Tuesdays With Morrie & Me
I just finished reading Mitch Albom's wonderful book, Tuesdays With Morrie. I have watched Albom on ESPN's "Sports Reporters" for years, and I had an idea what the book was about, but I didn't know that Morrie had been Mitch's teacher. I think my reaction to the book is probably not unusual--I was inspired by Morrie's example, but I also felt guilty about how far I come from following it.
If you haven't read the book, it is based on weekly conversations between Albom and Morrie Schwarz, who had been his favorite college professor. These conversations took place during the last several weeks of Morrie's life, who was suffering from ALS (Lou Gehrig's Disease). Morrie finally succumbed to the disease, but he had been determined to live his life to the fullest even as the disease gradually sapped him of everything but his incredible spirit.
One gathers that Albom was only one of many people who felt the way he did about his former teacher. Morrie was a person who was full of love for others and not afraid to show it. He was one of those teachers who seemed to make a very real difference in many of his students lives. I admire Morrie, but I also can't help but envy him. How can anyone envy someone who has died from ALS? I don't know, but I sure do.
As a teacher, I think I am a great manager. I set my classes up so that every student will be able to be successful, even the ones who don't have great aptitude in the subjects I teach. But I think I also do a good job of challenging my more able students. Doing both of those things at the same time is not easy, and it requires a lot of work. I think it would be fair to say that no teacher in our district works harder or puts in more hours than I do. So success is there for any students who want it, but if students are lazy, I am not merciful. Because of that, I am considered by most students and parents to be reasonably demanding. I also make frequent use of my sense of humor in my classes, and I'm not a yeller, so I am popular with most of the kids.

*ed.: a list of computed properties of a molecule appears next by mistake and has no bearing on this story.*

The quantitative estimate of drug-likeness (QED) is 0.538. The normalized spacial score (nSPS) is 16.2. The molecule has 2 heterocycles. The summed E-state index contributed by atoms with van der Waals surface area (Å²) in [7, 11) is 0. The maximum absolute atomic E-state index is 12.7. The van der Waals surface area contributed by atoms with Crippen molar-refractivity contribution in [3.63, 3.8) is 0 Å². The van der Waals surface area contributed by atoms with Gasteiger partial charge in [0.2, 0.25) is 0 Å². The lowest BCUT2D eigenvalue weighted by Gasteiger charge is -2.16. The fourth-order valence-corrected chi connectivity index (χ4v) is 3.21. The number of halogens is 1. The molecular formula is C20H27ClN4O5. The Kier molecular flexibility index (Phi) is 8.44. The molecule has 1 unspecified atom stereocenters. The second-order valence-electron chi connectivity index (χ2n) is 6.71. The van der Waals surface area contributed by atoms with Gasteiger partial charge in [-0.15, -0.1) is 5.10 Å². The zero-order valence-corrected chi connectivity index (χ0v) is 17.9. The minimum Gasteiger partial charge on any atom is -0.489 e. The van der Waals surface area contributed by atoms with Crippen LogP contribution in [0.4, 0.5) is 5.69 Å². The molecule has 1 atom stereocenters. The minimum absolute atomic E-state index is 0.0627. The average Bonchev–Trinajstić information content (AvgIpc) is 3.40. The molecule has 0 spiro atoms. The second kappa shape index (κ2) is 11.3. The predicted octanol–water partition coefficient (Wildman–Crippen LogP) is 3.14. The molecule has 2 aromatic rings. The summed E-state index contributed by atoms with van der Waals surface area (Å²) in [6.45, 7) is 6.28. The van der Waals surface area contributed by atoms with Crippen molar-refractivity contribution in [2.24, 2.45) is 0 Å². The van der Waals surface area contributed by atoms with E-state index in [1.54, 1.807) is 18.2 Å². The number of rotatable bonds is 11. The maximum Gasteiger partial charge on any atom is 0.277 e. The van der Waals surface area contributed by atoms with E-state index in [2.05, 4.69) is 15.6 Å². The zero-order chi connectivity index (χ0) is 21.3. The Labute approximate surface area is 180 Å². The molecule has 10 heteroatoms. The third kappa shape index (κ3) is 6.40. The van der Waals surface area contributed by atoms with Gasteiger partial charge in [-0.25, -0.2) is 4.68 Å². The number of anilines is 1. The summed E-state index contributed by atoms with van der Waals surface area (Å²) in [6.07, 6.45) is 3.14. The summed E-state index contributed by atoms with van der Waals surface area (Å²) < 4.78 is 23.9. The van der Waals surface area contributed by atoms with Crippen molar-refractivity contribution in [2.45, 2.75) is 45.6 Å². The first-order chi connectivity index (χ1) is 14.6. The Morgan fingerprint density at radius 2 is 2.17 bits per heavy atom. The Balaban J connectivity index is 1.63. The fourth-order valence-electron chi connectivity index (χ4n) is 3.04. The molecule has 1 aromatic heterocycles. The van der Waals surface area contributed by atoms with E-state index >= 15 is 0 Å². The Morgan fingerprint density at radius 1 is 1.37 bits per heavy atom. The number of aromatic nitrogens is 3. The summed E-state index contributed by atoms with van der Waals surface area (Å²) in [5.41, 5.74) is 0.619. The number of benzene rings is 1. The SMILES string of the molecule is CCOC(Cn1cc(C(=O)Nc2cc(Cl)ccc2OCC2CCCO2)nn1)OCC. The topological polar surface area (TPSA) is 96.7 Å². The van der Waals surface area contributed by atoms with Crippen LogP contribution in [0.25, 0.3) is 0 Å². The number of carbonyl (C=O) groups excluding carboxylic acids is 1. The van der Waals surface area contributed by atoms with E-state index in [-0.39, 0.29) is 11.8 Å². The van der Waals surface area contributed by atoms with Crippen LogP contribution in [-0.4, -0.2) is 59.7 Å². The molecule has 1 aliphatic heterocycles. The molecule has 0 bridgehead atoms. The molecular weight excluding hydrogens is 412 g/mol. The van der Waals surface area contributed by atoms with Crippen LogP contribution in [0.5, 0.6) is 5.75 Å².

Despite all that, when I read about someone like Morrie, I feel like I've been missing something. I know I don't do enough to jack up those kids who fail. I know that I should be keeping them after class and getting on them more often than I do. I know that when kids do good things, I should keep them after class and encourage them more often than I do. I know that I should try to get to know more students better than I do. I ask myself, how many kids have I influenced the way Morrie influenced Mitch Albom and so many others, and I have to admit that my answer to that question is depressing. I've had good relationships with a lot of kids, especially kids who played hockey for me, but even in those relationships, Morrie puts me to shame.
I can console myself somewhat because Morrie did have a different situation than I do. After all, he taught in a college, not in a high school. Let's face it, it's got to be a lot easier to relate to college students than to some of the high school kids that I've had. One time, a few years ago, after a retired teacher had substituted for me, he was so frustrated with my Basic American History class that he said, "They should throw a grenade in that room, and lock the door." I doubt that Morrie had many classes like that. He also had an office with hours when kids could come and chat, giving him a chance to get to know them. He didn't have six classes, and a constant situation where as one class is leaving, another one is coming in. It's tough to get into meaningful conversations with students when that's going on.
Nevertheless, I know that those are just excuses. I know that there are high school teachers out there who have Morrie-like effects on a number of their students. I think I do a pretty good job of teaching, and I don't have that long before I hit retirement, but in the time I've got left, I want to be more like Morrie.